"Open Box" reviews three RPG products, starting with Cults of Terror for RuneQuest, which receives a rating of only 6 out of 10. Why it's judged relatively harshly is unclear from the review, since the reviewer calls it "tremendous stuff." Meanwhile, FGU's Aftermath! is given 10 out of 10, albeit by a different reviewer, and even I, a fan of the game, think that's a bit much. Finally, Chaosium's Worlds of Wonder receives 7 out of 10; this seems fair, given that three included games are more "skeletons" than fully-fleshed out systems. "Runebeasts" presents two new monsters for use with RuneQuest, in this case the humanoid pterodactyls known as the Vrak and the Nachak, weasel-like beings associated with the Darkness and Disorder runes.

"Trouble at Embertrees" by Paul Vernon is a lengthy introductory scenario for use with AD&D characters of levels 1–2. Like so many White Dwarf scenarios, this one is presented in tiny, dense type and is filled with loads of details, some of them quite extraneous to the actual play of the adventure. The basic set-up is that the characters are hired by a woodcarver who wants them to investigate rumors of strange goings-on at Embertrees, a remote village named after the magical Embertree that grows nearby. Once at Embertrees, the characters are thrown into a mess of conflicting factions, allegiances, and secrets, all presented in a way I found both intriguing and downright confusing. I think there's a good adventure here, buried under all the detail, but it's hard to determine, based on its organization (or, rather, lack thereof). Whether it deserves to be touted as "epic," I can't rightly say, but there can be little doubt that there's a lot here for the referee to wade through before he even thinks of running it.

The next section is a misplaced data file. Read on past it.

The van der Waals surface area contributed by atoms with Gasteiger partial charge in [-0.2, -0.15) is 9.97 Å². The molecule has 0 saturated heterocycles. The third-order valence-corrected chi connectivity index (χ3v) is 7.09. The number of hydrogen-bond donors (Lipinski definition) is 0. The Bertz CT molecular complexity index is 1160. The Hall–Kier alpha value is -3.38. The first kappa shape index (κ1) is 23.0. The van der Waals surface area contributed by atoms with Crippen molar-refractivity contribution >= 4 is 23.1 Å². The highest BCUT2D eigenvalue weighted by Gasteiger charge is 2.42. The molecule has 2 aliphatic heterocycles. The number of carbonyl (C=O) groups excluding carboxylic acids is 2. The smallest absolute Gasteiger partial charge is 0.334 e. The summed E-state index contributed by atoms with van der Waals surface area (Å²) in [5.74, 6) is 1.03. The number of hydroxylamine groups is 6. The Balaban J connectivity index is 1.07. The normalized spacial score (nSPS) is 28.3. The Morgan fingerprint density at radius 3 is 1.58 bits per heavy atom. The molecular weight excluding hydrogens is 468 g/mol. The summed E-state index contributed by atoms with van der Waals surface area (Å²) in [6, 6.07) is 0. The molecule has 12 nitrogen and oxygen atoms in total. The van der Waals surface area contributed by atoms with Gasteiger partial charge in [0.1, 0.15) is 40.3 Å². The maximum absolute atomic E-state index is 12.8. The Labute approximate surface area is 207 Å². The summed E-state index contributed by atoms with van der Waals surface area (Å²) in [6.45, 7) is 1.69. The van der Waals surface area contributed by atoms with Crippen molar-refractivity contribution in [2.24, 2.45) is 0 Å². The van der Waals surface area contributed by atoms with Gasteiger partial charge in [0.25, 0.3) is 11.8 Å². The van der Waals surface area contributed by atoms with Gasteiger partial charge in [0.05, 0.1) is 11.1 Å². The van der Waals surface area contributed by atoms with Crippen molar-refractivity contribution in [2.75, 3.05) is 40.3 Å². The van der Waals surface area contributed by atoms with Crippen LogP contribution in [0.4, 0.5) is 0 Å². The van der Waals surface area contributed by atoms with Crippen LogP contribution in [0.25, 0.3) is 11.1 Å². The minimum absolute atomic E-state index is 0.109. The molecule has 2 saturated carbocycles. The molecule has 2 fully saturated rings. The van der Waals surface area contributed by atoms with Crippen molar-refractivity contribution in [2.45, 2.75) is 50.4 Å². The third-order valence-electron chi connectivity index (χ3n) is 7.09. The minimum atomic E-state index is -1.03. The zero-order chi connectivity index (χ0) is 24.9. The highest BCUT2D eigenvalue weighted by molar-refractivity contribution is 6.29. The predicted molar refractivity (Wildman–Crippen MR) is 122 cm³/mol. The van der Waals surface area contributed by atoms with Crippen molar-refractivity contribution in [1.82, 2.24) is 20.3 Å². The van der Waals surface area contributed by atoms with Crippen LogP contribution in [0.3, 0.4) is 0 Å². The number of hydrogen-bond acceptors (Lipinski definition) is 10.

"Morality in Traveller" is an odd little article by Bob McWilliams in which the author is reacting to the apparent fact that many Traveller characters behave badly in adventures and campaigns, owing in part to the game's lack of a morality/alignment system à la D&D. It's a very strange thing to say in my opinion, but then I rarely had to deal with the kind of amoral behavior McWilliams alludes to. Duncan Bisatt's "The Mahwrs" introduces a bat-like alien race for use with Traveller – nothing to write home about in my opinion.